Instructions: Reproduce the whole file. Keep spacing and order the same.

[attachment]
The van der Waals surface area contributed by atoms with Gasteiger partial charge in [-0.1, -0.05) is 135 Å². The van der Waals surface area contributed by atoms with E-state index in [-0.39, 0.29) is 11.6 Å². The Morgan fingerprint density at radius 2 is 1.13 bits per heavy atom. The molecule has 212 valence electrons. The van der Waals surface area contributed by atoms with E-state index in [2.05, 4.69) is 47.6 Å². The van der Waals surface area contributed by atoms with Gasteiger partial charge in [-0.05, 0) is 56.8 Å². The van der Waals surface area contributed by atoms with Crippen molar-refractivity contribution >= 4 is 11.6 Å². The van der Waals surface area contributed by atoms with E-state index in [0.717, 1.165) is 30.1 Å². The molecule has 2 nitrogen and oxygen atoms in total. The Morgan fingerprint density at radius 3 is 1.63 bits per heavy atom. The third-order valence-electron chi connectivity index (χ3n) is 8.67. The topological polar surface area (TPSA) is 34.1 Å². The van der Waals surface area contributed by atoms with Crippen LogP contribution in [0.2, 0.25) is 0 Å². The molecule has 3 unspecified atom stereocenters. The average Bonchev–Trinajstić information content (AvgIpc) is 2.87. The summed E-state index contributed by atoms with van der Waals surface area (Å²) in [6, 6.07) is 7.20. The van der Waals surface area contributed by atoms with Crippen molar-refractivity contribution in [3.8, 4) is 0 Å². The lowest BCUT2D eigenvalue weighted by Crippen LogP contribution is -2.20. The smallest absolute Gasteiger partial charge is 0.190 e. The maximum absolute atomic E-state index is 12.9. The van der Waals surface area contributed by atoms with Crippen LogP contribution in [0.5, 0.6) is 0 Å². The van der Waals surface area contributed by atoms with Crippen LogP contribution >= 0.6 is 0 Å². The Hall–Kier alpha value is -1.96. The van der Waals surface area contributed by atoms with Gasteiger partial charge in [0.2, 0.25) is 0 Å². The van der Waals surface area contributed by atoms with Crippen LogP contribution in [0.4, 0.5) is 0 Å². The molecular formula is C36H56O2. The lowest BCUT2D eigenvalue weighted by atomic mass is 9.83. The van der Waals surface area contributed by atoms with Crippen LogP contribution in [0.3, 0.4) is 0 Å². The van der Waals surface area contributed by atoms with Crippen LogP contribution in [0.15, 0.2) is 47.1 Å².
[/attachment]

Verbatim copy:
The van der Waals surface area contributed by atoms with Gasteiger partial charge in [-0.1, -0.05) is 135 Å². The van der Waals surface area contributed by atoms with E-state index in [-0.39, 0.29) is 11.6 Å². The Morgan fingerprint density at radius 2 is 1.13 bits per heavy atom. The molecule has 212 valence electrons. The van der Waals surface area contributed by atoms with E-state index in [2.05, 4.69) is 47.6 Å². The van der Waals surface area contributed by atoms with Gasteiger partial charge in [-0.05, 0) is 56.8 Å². The van der Waals surface area contributed by atoms with Crippen molar-refractivity contribution >= 4 is 11.6 Å². The van der Waals surface area contributed by atoms with E-state index in [0.717, 1.165) is 30.1 Å². The molecule has 2 nitrogen and oxygen atoms in total. The Morgan fingerprint density at radius 3 is 1.63 bits per heavy atom. The third-order valence-electron chi connectivity index (χ3n) is 8.67. The topological polar surface area (TPSA) is 34.1 Å². The van der Waals surface area contributed by atoms with Crippen LogP contribution in [0.2, 0.25) is 0 Å². The molecule has 3 unspecified atom stereocenters. The average Bonchev–Trinajstić information content (AvgIpc) is 2.87. The summed E-state index contributed by atoms with van der Waals surface area (Å²) in [6, 6.07) is 7.20. The van der Waals surface area contributed by atoms with Crippen molar-refractivity contribution in [3.8, 4) is 0 Å². The lowest BCUT2D eigenvalue weighted by Crippen LogP contribution is -2.20. The smallest absolute Gasteiger partial charge is 0.190 e. The maximum absolute atomic E-state index is 12.9. The van der Waals surface area contributed by atoms with Crippen LogP contribution in [0.5, 0.6) is 0 Å². The van der Waals surface area contributed by atoms with Crippen LogP contribution >= 0.6 is 0 Å². The Hall–Kier alpha value is -1.96. The van der Waals surface area contributed by atoms with Gasteiger partial charge in [0.2, 0.25) is 0 Å². The van der Waals surface area contributed by atoms with Crippen LogP contribution in [0.4, 0.5) is 0 Å². The molecular formula is C36H56O2. The lowest BCUT2D eigenvalue weighted by atomic mass is 9.83. The van der Waals surface area contributed by atoms with Crippen LogP contribution in [0.3, 0.4) is 0 Å². The van der Waals surface area contributed by atoms with Crippen LogP contribution in [0.15, 0.2) is 47.1 Å².